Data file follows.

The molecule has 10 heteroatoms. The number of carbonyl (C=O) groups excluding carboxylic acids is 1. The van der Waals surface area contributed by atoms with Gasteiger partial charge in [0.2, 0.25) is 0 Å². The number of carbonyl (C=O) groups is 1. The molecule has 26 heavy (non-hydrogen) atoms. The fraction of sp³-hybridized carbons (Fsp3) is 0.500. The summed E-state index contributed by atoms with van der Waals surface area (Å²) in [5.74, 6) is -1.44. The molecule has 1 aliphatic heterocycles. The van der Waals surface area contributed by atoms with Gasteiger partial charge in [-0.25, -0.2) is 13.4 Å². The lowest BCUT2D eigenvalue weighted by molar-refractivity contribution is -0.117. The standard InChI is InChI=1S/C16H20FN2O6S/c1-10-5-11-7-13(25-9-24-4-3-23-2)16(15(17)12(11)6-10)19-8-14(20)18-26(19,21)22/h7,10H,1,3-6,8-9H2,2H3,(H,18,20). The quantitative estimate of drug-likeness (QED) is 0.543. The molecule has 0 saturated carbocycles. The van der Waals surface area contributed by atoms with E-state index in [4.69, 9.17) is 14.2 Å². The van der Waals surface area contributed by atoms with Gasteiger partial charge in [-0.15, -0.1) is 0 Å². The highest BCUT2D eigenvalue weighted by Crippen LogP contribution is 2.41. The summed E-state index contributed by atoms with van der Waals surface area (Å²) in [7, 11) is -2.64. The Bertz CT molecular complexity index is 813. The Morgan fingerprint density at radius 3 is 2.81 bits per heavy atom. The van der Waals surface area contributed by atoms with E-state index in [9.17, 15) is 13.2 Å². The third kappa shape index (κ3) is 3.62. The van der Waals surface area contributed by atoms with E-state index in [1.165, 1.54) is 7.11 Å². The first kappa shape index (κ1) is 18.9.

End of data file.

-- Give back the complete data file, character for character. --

The molecule has 10 heteroatoms. The number of carbonyl (C=O) groups excluding carboxylic acids is 1. The van der Waals surface area contributed by atoms with Gasteiger partial charge in [0.2, 0.25) is 0 Å². The number of carbonyl (C=O) groups is 1. The molecule has 26 heavy (non-hydrogen) atoms. The fraction of sp³-hybridized carbons (Fsp3) is 0.500. The summed E-state index contributed by atoms with van der Waals surface area (Å²) in [5.74, 6) is -1.44. The molecule has 1 aliphatic heterocycles. The van der Waals surface area contributed by atoms with Gasteiger partial charge in [-0.25, -0.2) is 13.4 Å². The lowest BCUT2D eigenvalue weighted by molar-refractivity contribution is -0.117. The standard InChI is InChI=1S/C16H20FN2O6S/c1-10-5-11-7-13(25-9-24-4-3-23-2)16(15(17)12(11)6-10)19-8-14(20)18-26(19,21)22/h7,10H,1,3-6,8-9H2,2H3,(H,18,20). The quantitative estimate of drug-likeness (QED) is 0.543. The molecule has 0 saturated carbocycles. The van der Waals surface area contributed by atoms with E-state index in [4.69, 9.17) is 14.2 Å². The van der Waals surface area contributed by atoms with Gasteiger partial charge in [-0.15, -0.1) is 0 Å². The highest BCUT2D eigenvalue weighted by Crippen LogP contribution is 2.41. The summed E-state index contributed by atoms with van der Waals surface area (Å²) in [7, 11) is -2.64. The Bertz CT molecular complexity index is 813. The Morgan fingerprint density at radius 3 is 2.81 bits per heavy atom. The van der Waals surface area contributed by atoms with E-state index in [9.17, 15) is 13.2 Å². The third kappa shape index (κ3) is 3.62. The van der Waals surface area contributed by atoms with E-state index in [1.165, 1.54) is 7.11 Å². The first kappa shape index (κ1) is 18.9.